Not many responded that they wished to have a gift exchange at our December meeting. If you wish to continue this tradition, please bring a wrapped gift that is homemade, handmade, or weaving-appreciated.

There was a resounding support for the idea of creating garments for winter weather to donate – either through St. Andrew’s efforts or other local charity – this could include hats, scarves, mittens, shawls, etc. Those items would be due at the December meeting, and could be part of the show and tell as well.

If anyone has any holiday-related games that we can share at our December party, please let me know. Last year we filled out that grid of drawings illustrating holiday songs. Perhaps one of us can play a few holiday tunes at the piano, and have a sing-along? It has been a while since I did that! Oh, and remember our holiday potluck is more of a lunch than a coffee break.

Longer range planning – I am happy to relinquish the task of Membership Chair and looking for a replacement. We also could use some input from newer members on what topics they would like to see in our workshop offerings? What new authors, teachers, artists, or similar would they like to hear more from? Carol Thompson is building up her tech team, and is looking for additional people. Debbie Frank could use more help in hospitality and set up before the meetings.

Please share feedback with any board members about any ideas, critique, gap in information, etc.

See you at the November 10th meeting.

Linda Stryker, President

President’s Message, September, 2023

Here we go…….On the rollercoaster of our guild year. Imagine the summer was maintenance on the roller coaster ride, and now we are loading into our little cars, and climbing the first incline with the clacking and the nerves, and then WHOOOOSH – our Guild year starts the exciting ride, with twists, turns, and exhilaration. (OK, maybe I am thinking too much about the Washington State Fair with this metaphor), but I certainly do think that a vigorous kick off to our new Guild year is just ahead.

BOARD ACTIVITY: The Board and committee chairs met virtually on Tuesday, August 29th, and here are some of their discussion notes:

GUILD BUDGET – Carol Thompson is pleased about two things – our audit of last years’ books was completed and things are in good shape. She also presented to the board the proposed budget for this Guild year, and it was endorsed by the board, and will be presented to the members at the meeting.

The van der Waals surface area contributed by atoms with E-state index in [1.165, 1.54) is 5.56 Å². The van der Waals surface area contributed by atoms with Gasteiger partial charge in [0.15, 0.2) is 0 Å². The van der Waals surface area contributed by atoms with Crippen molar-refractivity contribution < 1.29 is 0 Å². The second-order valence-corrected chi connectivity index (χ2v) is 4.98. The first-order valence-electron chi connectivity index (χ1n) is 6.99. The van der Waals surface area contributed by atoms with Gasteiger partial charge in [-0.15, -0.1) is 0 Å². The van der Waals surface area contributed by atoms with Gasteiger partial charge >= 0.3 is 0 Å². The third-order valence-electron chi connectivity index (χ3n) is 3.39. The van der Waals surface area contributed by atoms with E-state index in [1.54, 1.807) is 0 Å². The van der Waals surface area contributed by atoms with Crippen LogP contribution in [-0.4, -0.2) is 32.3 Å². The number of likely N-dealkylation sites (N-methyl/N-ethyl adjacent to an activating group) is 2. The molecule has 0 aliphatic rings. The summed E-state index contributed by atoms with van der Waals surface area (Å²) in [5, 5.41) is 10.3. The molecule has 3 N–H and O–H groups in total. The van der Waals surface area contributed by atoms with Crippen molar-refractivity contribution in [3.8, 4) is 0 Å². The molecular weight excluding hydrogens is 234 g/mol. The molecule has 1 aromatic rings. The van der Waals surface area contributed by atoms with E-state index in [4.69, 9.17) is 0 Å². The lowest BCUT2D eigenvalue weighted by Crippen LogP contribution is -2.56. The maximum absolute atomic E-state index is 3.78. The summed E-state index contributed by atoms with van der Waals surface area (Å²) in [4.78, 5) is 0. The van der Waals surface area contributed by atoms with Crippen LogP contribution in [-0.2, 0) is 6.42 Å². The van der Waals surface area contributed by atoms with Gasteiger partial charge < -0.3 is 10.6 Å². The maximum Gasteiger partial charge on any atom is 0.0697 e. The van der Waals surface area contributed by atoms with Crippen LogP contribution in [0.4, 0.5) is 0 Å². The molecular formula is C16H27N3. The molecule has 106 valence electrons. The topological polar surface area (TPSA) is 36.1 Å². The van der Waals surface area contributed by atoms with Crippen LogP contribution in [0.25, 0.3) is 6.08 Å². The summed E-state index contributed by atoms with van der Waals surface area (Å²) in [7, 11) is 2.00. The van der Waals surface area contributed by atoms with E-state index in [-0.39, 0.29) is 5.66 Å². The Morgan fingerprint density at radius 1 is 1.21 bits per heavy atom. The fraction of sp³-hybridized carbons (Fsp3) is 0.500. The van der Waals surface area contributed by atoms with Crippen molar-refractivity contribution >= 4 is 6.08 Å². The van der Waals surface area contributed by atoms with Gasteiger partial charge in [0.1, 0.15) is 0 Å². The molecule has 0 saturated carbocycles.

BYLAWS CHANGES: The State of Washington is asking each 501©3 nonprofit to make some changes in their governance, and I will be asking for a small group to evaluate this in an ad hoc fashion. If any of our membership is related to a lawyer who could polish things up for us, we would most appreciate it. Please submit your names to me. I don’t do legalese very well, but we have some nice input from a neighbor Guild.

JOB CARR FIBER FEST – On Saturday, September 30th, we will host a booth at the Job Carr event, to promote the Tacoma Weavers’ Guild. I will have an awning, and we can demo anything we want that would promote our Guild. It can be a participatory demo or solo, up to the weaver’s choice. I plan to staff the booth from 10:00 – 2:00 and would love some company. Karen Haas will be there in her storyteller historian role.

WASHINGTON STATE FAIR – Marilyn Crosetto is once again our coordinator for both the Sheep to Shawl on September 11th, and the 4 X 4 day on September 21st. She has mailed parking and admission materials to her participants on record. Please contact her if any questions.

PRINTED DIRECTORY RETURNS! We have been encouraging all renewing members to get their information and dues current in order to be included in our printed directory. We did not make one during Covid, and thankfully dear Mimi Anderson is diligently proofing and getting it ready to print ASAP. If you know of email changes, you moved, or you have changed phone numbers or dropped your landline, please get that information to Mimi immediately. In addition to contact info, the Directory lists upcoming programs and events, Guild officers, and other important information for our members.

President’s Message – June, 2023

As the Guild year wraps up, I am thinking about travel. All I can do is think about it, because right now we are caring for an elderly relative and cannot travel. But I thoroughly enjoy hearing about the travels of others, and I especially enjoy stories about fiber arts in far off lands. My sister just returned from a trip to Ireland and was happy to announce she got to see a fabric mill, and her first look at a flying shuttle. Another friend went to the Ivory Coast and saw brightly striped woven garments. I also was pleased to attend the IKAT exhibit at the Seattle Art Museum, whose collection on display was based on the donor’s travels around the world. Seeing how others accomplish weaving, dying, preparing fibers, learning of their cultural role….. all of that feels like travel to another place or time.

Others acquire souvenirs from their travel, which in my world would mean woven shawls, skeins of yarn, sweaters, yardage, and even raw wool.

I am going to be able to travel to the ANWG conference in Bend, OR, and am eagerly awaiting experiencing cloth and fiber arts from around our northwest quadrant of the US and Canada. That is the travel that will feed my soul at this time.

Our end of year picnic is a week earlier this year, June 2nd, at Janet Stanley’s home, beginning at 11:00 a.m. We will raffle the sheep to shawl project, share our newest creations, eat, and sell our Dog Daze spares to each other. We will also be doing a little needle felting craft for those who wish.

Happy Weaving.

Linda Stryker